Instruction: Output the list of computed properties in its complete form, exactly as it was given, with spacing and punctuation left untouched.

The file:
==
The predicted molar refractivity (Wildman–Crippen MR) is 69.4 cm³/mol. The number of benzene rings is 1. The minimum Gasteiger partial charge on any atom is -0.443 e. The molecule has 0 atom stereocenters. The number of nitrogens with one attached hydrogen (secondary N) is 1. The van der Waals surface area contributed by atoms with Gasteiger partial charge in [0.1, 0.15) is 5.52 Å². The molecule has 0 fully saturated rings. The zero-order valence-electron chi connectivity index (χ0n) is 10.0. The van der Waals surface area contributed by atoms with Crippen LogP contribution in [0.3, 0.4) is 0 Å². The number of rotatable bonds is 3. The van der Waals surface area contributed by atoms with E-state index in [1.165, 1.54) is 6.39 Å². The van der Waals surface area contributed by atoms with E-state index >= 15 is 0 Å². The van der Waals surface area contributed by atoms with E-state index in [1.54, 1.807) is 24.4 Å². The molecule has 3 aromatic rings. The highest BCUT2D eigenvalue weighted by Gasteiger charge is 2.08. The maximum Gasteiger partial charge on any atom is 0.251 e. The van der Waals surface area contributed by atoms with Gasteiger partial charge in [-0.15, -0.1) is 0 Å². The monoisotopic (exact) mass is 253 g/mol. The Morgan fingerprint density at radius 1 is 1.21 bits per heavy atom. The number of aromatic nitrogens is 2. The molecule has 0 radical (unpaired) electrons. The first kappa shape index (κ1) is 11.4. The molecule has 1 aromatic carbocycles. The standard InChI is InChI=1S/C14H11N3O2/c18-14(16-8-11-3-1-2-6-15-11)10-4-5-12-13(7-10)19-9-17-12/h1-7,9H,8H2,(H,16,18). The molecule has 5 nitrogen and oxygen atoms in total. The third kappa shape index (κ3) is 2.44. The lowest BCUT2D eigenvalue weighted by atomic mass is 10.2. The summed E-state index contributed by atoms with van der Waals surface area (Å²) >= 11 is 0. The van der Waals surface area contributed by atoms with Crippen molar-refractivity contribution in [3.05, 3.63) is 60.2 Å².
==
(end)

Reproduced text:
The predicted molar refractivity (Wildman–Crippen MR) is 69.4 cm³/mol. The number of benzene rings is 1. The minimum Gasteiger partial charge on any atom is -0.443 e. The molecule has 0 atom stereocenters. The number of nitrogens with one attached hydrogen (secondary N) is 1. The van der Waals surface area contributed by atoms with Gasteiger partial charge in [0.1, 0.15) is 5.52 Å². The molecule has 0 fully saturated rings. The zero-order valence-electron chi connectivity index (χ0n) is 10.0. The van der Waals surface area contributed by atoms with Crippen LogP contribution in [0.3, 0.4) is 0 Å². The number of rotatable bonds is 3. The van der Waals surface area contributed by atoms with E-state index in [1.165, 1.54) is 6.39 Å². The van der Waals surface area contributed by atoms with E-state index >= 15 is 0 Å². The van der Waals surface area contributed by atoms with E-state index in [1.54, 1.807) is 24.4 Å². The molecule has 3 aromatic rings. The highest BCUT2D eigenvalue weighted by Gasteiger charge is 2.08. The maximum Gasteiger partial charge on any atom is 0.251 e. The van der Waals surface area contributed by atoms with Gasteiger partial charge in [-0.15, -0.1) is 0 Å². The monoisotopic (exact) mass is 253 g/mol. The Morgan fingerprint density at radius 1 is 1.21 bits per heavy atom. The number of aromatic nitrogens is 2. The molecule has 0 radical (unpaired) electrons. The first kappa shape index (κ1) is 11.4. The molecule has 1 aromatic carbocycles. The standard InChI is InChI=1S/C14H11N3O2/c18-14(16-8-11-3-1-2-6-15-11)10-4-5-12-13(7-10)19-9-17-12/h1-7,9H,8H2,(H,16,18). The molecule has 5 nitrogen and oxygen atoms in total. The third kappa shape index (κ3) is 2.44. The lowest BCUT2D eigenvalue weighted by atomic mass is 10.2. The summed E-state index contributed by atoms with van der Waals surface area (Å²) >= 11 is 0. The van der Waals surface area contributed by atoms with Crippen molar-refractivity contribution in [3.05, 3.63) is 60.2 Å².